Watch for changing road conditions during the evening rush hour. Some areas that were wet will get slippery, unless treated.
A modest storm will end from west to east over southeastern New York, New Jersey and Connecticut Tuesday evening.
Total accumulations will range from a few slushy spots around the city, along the New Jersey coast and over much of Long Island, between 1 and 3 inches in the nearby northern and western suburbs and up to 5 inches or so well north and west. Parts of Long Island can pick up a coating to an inch.
During the day Tuesday, most roads from New York City on south and east were wet with rain or a mixture of rain and snow falling. However, slightly lower temperatures north and west are promoting more snow than rain or all snow.
Throughout the area, most of the accumulation will be on non-paved surfaces, so it will not be like the nor'easter of a few weeks ago. No strong wind and no power outages. However, there will be some travel problems.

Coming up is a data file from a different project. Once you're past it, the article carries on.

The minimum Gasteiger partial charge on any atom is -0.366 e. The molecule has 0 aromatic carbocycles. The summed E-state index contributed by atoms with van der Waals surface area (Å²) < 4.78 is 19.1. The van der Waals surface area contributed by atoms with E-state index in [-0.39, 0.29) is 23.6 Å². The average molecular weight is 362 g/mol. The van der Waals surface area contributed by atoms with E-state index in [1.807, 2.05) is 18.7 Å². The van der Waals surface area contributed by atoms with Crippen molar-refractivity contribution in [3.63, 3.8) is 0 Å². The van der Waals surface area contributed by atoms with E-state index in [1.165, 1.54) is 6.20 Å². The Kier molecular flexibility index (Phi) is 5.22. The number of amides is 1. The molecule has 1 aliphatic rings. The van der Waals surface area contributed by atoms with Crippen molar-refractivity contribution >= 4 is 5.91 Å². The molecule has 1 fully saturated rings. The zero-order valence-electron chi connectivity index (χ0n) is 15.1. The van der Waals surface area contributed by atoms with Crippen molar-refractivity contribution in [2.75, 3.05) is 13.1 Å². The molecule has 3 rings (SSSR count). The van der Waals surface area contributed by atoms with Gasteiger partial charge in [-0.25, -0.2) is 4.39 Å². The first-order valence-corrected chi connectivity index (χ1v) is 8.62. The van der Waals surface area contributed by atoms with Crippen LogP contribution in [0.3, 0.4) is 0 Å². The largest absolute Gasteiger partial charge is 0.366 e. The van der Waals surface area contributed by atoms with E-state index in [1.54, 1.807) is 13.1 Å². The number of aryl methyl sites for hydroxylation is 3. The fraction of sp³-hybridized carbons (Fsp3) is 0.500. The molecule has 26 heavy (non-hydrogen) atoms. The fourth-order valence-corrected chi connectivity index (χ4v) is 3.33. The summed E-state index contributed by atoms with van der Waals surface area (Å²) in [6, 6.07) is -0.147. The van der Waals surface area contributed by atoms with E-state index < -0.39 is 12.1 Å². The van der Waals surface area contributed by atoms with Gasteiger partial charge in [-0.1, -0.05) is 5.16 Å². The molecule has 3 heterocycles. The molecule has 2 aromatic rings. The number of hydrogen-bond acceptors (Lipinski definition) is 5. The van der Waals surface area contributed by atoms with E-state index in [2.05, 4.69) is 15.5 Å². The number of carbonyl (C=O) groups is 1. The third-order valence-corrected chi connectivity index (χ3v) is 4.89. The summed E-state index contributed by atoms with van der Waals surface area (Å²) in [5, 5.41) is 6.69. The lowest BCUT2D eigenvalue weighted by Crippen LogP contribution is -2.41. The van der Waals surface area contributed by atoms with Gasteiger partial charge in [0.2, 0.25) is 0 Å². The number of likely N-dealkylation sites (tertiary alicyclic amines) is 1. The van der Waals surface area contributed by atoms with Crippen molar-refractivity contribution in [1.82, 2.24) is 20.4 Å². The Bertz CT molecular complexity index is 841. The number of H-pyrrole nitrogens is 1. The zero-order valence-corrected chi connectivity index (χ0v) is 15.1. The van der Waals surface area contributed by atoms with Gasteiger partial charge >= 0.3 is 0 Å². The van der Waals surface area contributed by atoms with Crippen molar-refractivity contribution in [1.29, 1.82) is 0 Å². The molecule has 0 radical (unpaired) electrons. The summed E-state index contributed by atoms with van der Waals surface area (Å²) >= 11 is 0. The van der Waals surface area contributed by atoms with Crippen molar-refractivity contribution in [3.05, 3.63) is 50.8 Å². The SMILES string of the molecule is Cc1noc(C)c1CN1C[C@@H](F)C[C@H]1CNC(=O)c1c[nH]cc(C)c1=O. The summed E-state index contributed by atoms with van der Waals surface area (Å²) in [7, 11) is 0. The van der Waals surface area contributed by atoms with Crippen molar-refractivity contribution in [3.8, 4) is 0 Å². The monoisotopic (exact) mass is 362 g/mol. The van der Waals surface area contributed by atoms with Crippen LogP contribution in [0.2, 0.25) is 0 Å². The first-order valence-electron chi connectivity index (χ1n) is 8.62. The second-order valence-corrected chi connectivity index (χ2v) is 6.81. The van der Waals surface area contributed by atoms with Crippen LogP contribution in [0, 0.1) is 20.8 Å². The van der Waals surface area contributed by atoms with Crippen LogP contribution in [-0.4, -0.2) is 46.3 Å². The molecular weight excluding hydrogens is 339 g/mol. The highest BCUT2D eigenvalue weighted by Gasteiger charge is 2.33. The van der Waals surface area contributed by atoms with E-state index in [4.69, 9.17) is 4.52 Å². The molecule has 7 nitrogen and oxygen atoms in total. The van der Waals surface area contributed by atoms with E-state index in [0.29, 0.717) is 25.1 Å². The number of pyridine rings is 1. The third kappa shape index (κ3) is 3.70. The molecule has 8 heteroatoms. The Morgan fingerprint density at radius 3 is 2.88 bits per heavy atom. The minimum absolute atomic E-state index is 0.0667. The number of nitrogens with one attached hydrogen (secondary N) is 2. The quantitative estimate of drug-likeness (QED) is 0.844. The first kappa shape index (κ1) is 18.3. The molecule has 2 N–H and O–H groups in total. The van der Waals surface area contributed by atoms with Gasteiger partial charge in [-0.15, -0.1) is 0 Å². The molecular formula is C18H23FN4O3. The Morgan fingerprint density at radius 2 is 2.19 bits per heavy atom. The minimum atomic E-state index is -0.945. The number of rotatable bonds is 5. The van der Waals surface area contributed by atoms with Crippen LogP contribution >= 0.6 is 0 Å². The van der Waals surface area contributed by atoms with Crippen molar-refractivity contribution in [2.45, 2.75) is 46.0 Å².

As slightly colder air filters across the area Tuesday evening, some areas that received rain during the day will start getting snow, and road surface temperatures will cool.
Be on the alert for changing road conditions during evening rush hour even as the precipitation comes to an end. Some roads can become slushy and even icy, where not treated.
The potential of icy spots will linger into Wednesday morning rush hour, well in the wake of the storm under clearing skies.
The balance of the week will be free of storms. A warmup is in store over the weekend into next week.
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After a brief bout with cooler air over the weekend, temperatures will rise back into the 40s early next week.
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Philadelphia, PA (1941)
8.0" of snow.
Philadelphia, PA (1960)
Record low of 14 degrees -- 2nd day of 3 consecutive record lows, and 1 of 4 set during March 1960.
Thule Air Base, Greenland (1972)
A wind gust of 207 mph recorded.